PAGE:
Authors: Gemma Westcott, Future Science Group
The results of a Phase III trial of rolapitant use in cancer patients receiving cisplatin-based chemotherapy were announced recently at the 2014 European Society for Medical Oncology (ESMO) Congress (held 26–30 September, Madrid, Spain).
The randomized multicentre trial was conducted in 532 patients who received rolapitant plus granisetron/dexamethasone or placebo plus granisetron/dexamethasone prior to cisplatin-based chemotherapy across the US, Asia, South Africa and Europe. Rolapitant, the novel antagonist of the NK-1 receptor, was demonstrated to significantly reduce nausea and vomiting in a significant numbers of cancer patients.
Cisplatin is known to be a strong inducer of emesis (vomiting), and both nausea and emesis are side effects commonly experienced by patients receiving cisplatin-based chemotherapy. In patients who are particularly sensitive to cisplatin, doses may be reduced or treatment may even be terminated.
Improvements were also observed in the quality of life of patients, which was assessed by Functional Living Index-Emesis Questionnaires. Overall, 72.8% of patients receiving rolapitant reported that chemotherapy had less of an impact on their daily quality of life, compared with 67.8% of patients receiving the placebo drug.
Lead author Martin Chasen (medical director, Palliative Care, Ottawa Hospital Cancer Centre, Canada) commented: “One of the patients in the rolapitant cohort reported that he had just finished 18 holes of golf one week after receiving chemotherapy. This is in sharp contrast to many patients on current standard anti-emetics that are too ill to get out of bed within a week after each cycle of cisplatin.”
The primary endpoint of the study was defined as patients having no emesis and not requiring any rescue medication (a complete response) in the >24–120 hour delayed phase postchemotherapy. This endpoint was met with 72.7% of patients receiving rolapitant achieving a complete response compared with 58.4% of those receiving the placebo (p < 0.001).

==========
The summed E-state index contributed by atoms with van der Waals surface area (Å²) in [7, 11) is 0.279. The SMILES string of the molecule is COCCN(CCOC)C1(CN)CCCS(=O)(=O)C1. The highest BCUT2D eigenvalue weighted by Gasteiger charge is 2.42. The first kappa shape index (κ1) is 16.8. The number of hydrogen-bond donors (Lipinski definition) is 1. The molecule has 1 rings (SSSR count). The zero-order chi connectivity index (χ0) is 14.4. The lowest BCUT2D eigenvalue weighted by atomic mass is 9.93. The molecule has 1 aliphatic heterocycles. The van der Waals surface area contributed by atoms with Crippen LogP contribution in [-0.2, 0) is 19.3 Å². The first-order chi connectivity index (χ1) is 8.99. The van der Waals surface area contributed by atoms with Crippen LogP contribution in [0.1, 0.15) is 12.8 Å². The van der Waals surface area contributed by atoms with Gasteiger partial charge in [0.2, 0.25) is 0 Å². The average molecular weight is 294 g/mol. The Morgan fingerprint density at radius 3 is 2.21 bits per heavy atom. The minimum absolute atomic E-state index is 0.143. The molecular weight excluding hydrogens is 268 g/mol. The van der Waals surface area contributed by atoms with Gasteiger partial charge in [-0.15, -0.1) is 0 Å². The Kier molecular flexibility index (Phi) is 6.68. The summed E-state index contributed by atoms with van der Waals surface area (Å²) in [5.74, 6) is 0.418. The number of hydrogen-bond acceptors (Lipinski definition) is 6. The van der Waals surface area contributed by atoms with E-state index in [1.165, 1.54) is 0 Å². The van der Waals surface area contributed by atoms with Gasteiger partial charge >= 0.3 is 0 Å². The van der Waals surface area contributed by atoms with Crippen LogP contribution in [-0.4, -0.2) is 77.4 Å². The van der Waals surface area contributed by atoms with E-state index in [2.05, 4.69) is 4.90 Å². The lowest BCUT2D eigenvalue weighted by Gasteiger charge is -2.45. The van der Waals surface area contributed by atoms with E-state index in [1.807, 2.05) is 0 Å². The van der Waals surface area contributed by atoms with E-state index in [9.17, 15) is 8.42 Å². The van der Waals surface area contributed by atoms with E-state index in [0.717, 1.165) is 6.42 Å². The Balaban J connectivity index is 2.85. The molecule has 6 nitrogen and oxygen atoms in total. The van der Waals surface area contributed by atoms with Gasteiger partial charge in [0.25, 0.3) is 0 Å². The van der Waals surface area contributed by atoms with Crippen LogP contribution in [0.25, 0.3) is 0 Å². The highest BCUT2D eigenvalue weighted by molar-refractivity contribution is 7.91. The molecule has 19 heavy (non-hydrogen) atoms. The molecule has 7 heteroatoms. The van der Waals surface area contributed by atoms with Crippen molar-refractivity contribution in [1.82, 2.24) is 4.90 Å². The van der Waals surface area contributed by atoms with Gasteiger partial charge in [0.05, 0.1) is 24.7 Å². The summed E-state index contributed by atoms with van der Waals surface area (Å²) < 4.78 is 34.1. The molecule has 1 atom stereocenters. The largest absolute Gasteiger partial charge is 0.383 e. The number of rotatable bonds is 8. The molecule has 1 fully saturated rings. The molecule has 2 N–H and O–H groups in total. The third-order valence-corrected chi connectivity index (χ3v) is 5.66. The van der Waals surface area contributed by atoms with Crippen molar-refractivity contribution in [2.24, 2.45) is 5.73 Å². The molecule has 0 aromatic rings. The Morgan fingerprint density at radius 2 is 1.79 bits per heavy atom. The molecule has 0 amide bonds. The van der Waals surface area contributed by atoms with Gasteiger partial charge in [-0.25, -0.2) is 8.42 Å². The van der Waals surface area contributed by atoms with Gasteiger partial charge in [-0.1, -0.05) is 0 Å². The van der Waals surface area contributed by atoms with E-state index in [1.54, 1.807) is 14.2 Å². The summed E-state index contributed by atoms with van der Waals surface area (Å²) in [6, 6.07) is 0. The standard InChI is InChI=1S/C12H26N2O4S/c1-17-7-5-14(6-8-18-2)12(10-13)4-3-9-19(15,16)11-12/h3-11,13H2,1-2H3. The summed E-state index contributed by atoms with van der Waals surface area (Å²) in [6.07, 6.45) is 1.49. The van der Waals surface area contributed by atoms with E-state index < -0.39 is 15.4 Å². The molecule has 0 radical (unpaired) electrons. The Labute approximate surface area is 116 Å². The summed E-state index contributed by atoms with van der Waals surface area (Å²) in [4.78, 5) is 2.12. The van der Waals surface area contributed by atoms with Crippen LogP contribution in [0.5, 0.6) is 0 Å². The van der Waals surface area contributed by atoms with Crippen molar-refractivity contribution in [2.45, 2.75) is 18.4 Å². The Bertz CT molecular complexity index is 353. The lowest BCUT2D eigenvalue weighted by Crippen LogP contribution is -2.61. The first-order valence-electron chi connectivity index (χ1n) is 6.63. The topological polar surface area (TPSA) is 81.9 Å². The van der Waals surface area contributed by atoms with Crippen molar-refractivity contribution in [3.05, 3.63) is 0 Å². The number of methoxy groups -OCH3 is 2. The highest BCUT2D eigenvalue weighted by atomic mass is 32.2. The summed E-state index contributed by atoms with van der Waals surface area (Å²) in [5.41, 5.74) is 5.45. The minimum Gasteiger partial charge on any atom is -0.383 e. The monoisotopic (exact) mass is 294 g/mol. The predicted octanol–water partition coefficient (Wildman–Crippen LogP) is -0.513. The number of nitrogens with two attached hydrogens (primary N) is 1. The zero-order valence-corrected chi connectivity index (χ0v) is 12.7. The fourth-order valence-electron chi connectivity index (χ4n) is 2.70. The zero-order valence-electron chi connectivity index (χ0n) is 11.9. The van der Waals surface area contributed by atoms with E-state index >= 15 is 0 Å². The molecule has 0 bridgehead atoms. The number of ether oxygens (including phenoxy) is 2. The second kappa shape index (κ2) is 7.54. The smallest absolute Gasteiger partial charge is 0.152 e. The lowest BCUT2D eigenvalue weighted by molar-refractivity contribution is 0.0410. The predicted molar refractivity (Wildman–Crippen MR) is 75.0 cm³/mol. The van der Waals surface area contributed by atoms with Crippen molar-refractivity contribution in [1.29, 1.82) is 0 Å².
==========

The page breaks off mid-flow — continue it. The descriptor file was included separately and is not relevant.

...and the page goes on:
This complete response rate was also met in the acute phase (0–24 hours) in 83.7% of patients receiving rolapitant compared with 73.7% of placebo patients. After 120 hours, 70.1% of rolapitant patients showed a complete response compared with 56.5% placebo patients. In both phases, the results of rolapitant on complete response were demonstrated to be significant (p = 0.005 and 0.001 respectively).
Chasen commented: “Rolapitant demonstrated a significant effect in both the acute and delayed phases. Our primary endpoint was achieved in the delayed phase, an incredible result. We know that the NK-1 receptor in the brain must be blocked to control nausea and vomiting – there are other agents that block this for a short time; rolapitant is an exceptionally long-term receptor blocker that binds to the receptor and remains in place for up to 120 hours, therefore not allowing the chemotherapy to induce nausea and vomiting.”
Following chemotherapy some patients require the administration of nutrients due to malnourishment and dehydration from severe emesis. Chasen further points out that the use of rolapitant could save costs by enabling patients to eat and drink properly.
These findings suggest that rolapitant could be tested further for use in weaker emesis-inducing chemotherapy methods. In future clinical practice, rolapitant could lead to better prevention of chemotherapy-induced nausea and vomiting, and therefore better toleration of chemotherapy overall. As Chasen emphasizes: “We must treat nausea and vomiting, not just the cancer.”
Sources: Chasen M, Gridelli C, Hedley M et al. Phase 3 (P04832) trial results for rolapitant, novel NK-1 receptor antagonist, in the prevention of chemotherapy-induced nausea and vomiting (CINV) in patients receiving cisplatin-based chemotherapy. Abstract LBA47, European Society for Medical Oncology Congress (2014); European Soceity for Medical Oncology press release